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Loop Timing

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    Last Modified: March 28, 2017

    Loop timing refers to how long a loop takes to execute a single iteration. The amount and type of code a loop contains affects its execution speed.

    By default, each loop iteration executes as quickly as possible based on the code inside the loop. However, you might want to change the execution speed of a loop for one or more of the following reasons.

    Reason to Control Loop Timing Example Application Procedure
    You want to repeat the code inside a loop and specify a fixed time interval for each iteration. Take a temperature measurement every 10 minutes. Adjusting the Execution Speed of a Loop
    You want to reduce the execution speed of a loop to make the result of each iteration more easily visible, as seen through indicators on the panel. Control the rate at which data values are plotted to a chart.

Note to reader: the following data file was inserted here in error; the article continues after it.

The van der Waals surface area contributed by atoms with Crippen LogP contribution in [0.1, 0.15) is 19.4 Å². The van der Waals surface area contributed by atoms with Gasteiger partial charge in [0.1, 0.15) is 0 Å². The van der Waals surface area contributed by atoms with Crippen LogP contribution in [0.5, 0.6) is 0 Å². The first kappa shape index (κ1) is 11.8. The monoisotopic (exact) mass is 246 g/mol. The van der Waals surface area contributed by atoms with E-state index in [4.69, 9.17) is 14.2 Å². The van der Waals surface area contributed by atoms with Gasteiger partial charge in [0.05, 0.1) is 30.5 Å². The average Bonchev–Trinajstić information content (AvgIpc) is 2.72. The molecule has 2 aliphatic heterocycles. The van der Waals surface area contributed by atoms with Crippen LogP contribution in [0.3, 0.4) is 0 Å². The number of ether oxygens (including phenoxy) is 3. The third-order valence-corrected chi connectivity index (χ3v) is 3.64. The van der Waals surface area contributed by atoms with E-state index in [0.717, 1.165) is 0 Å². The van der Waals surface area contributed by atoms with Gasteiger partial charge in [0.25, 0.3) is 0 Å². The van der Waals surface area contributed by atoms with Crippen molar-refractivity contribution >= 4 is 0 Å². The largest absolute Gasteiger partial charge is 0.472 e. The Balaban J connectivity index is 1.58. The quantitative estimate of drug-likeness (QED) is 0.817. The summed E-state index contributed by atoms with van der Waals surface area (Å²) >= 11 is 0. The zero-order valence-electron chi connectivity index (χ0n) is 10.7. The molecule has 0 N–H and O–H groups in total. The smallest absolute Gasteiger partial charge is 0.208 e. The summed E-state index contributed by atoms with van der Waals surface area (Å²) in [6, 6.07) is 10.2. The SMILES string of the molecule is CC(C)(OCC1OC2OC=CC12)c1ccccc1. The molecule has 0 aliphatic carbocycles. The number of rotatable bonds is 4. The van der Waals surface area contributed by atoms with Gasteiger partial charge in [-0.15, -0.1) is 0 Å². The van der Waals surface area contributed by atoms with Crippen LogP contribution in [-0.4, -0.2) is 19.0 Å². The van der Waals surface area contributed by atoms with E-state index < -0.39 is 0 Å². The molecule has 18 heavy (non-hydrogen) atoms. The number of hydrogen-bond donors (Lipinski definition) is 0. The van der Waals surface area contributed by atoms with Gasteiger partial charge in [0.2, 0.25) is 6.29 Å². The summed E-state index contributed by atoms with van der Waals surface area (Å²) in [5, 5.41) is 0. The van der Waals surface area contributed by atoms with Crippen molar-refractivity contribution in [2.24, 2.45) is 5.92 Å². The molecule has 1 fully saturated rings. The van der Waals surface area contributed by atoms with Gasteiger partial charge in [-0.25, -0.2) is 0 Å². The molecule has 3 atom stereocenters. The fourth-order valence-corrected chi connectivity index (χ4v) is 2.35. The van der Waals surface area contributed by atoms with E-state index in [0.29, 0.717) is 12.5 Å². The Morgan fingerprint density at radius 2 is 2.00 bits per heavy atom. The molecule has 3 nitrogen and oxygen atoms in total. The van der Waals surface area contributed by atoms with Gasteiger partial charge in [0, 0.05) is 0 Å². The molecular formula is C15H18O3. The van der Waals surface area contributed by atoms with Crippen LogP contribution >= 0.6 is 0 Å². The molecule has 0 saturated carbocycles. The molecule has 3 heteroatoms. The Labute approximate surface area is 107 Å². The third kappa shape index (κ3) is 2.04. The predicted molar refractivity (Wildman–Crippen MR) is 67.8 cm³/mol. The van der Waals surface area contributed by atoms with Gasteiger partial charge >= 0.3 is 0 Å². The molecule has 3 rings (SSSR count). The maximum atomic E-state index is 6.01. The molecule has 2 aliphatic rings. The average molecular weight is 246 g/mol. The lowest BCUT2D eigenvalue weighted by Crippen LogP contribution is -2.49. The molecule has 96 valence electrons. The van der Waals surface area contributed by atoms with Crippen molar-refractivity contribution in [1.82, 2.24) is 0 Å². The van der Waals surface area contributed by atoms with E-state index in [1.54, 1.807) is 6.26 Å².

Instead of allowing a loop to execute at full speed, potentially taking full control of all of the CPU's resources, you want to conserve processing resources for other tasks. Yield control of the CPU to allow other threads, such as serial or VISA calls, access to processor resources while the loop waits.
    You want to synchronize the execution of multiple loops. Two loops contain sections of code that take different amounts of time to run. Synchronize these loops to the system clock so that they begin each iteration at the same time. Synchronizing the Execution of Multiple Loops

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